Power Button
: To the left of the Shutter button on the camera's top panel, this button turns the camera on or off.


Mode Switch
: Just above the right corner of the LCD panel, this three-position switch controls the camera's operating mode, offering the following selections:

  • Playback Mode: Replays captured images and movies, with options for image management and printing.
  • Movie Mode: Captures moving images with sound, with a maximum recording time of three minutes (depending on the resolution setting and available memory card space).
  • Capture Mode: Places the camera in whatever capture mode was chosen in the Function menu, with the last settings made on the camera.


Four-Way Arrow Pad
: This four-way rocker button is just right of the LCD monitor, and serves multiple functions. In any Settings menu, the arrow keys navigate through menu selections. In Record mode, the top arrow and bottom arrows control the digital zoom. The left arrow toggles between capture modes; if the camera is operating in full Auto mode, these are confined to single shot and self-timer modes. In Manual mode, continuous is included as well. The right arrow accesses the camera's flash modes, cycling through Automatic, Forced On, Forced Off, Red-Eye Reduction, and Slow-Sync settings. Finally, the down arrow key activates the Self-Timer and Continuous Shooting modes, or returns to the normal exposure mode. Immediately after an image is captured, the down arrow can also be used to delete the image.

In Playback mode, the right and left arrow keys scroll through captured images and movie files. When you zoom in on an image, all four arrows pan the view, but only after you press the function button.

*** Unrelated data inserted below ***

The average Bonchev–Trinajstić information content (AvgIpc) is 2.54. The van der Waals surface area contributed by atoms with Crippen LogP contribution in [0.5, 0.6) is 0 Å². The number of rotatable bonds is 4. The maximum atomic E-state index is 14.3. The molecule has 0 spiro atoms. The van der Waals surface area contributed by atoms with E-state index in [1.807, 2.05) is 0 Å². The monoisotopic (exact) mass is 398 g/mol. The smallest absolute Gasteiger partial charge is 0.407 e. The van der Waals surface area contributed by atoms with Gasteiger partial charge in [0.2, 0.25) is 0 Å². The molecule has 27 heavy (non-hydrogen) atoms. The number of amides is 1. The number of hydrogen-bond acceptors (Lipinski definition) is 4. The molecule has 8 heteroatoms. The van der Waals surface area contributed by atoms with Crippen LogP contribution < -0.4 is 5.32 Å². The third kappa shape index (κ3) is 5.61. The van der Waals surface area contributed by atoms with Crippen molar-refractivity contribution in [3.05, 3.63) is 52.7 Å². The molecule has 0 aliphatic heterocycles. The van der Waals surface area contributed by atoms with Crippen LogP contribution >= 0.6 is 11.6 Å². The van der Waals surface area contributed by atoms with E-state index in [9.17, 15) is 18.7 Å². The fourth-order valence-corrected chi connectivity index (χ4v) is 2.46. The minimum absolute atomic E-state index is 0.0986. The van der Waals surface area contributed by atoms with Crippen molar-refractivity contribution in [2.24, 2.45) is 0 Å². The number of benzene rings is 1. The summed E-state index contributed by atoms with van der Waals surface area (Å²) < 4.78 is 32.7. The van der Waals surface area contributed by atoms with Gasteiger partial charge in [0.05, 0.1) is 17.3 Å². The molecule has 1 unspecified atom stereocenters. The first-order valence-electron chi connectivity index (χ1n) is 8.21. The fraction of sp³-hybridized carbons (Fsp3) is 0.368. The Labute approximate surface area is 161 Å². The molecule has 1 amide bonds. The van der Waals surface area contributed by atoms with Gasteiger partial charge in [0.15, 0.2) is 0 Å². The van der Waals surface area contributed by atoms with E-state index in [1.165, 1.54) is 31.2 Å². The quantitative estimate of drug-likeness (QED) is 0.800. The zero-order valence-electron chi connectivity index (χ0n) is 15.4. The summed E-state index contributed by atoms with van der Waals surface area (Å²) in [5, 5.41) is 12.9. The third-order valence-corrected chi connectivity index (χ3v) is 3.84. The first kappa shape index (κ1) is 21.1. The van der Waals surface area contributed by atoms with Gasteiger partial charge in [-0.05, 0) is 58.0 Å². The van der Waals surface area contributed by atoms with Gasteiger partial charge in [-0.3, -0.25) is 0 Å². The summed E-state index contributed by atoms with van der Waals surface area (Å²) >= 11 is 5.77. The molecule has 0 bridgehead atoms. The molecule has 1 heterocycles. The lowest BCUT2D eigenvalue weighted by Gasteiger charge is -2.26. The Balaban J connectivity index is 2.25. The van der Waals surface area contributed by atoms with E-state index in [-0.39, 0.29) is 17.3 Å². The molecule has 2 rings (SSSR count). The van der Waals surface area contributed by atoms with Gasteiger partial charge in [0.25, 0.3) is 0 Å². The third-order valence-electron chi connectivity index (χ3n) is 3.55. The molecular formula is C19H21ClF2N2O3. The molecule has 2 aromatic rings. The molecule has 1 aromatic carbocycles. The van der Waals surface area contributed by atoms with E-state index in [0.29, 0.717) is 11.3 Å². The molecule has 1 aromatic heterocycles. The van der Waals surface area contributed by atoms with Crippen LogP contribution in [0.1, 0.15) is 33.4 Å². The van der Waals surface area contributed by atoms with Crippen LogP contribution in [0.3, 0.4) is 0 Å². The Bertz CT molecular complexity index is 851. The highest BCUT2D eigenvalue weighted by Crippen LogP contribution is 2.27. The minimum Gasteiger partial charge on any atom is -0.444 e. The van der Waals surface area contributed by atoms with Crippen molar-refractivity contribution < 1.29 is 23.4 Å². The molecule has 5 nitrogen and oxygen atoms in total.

Zoom Control (see image above): Integrated into the four-way navigator, these buttons control the digital zoom in any record mode. In Playback mode, one can zoom in on pictures by pressing the plus icon, and back out by pressing the minus icon. Once you've zoomed all the way out, however, the next press on the zoom out button will ask if you want to erase the picture, so users should be careful.


Function / Set Button
: To the left of the arrow pad, beneath the lower left corner of the LCD display, this control activates the Function menu in any record mode. The following options are available:

  • Exposure Mode: Selects between Auto, Manual, Macro, Portrait, Landscape, Night Snapshot, Indoor, and Underwater modes.
    • Auto: The camera assumes control over most exposure parameters, making for simpler use, but fewer creative options.
    • Manual: The full range of exposure controls and options are available.
    • Macro: The camera's focusing range is shifted to permit capture of very close-up subjects.
    • Portrait: Biases in favor of wider apertures to blur the background for better portraits.
    • Landscape: Sets focus to infinity and biases toward smaller apertures for greater depth of field.
    • Night Snapshot: Uses flash and a slow shutter speed to capture more of a subject's background in night pictures.
    • Indoor: Sets white balance to compensate for indoor lighting, including tungsten and florescent. Tries to avoid using flash, while avoiding image blur due to slow shutter speeds.
    • Underwater: For use when shooting with the AW-DC10 All Weather Case in underwater settings. Aims to reduce bluish tones common in underwater photography.

  • Exposure Compensation/Long Shutter Mode: +/- 2EV; or press the Menu button and access the Long Shutter Mode, where you can select between 1 and 15 second exposures.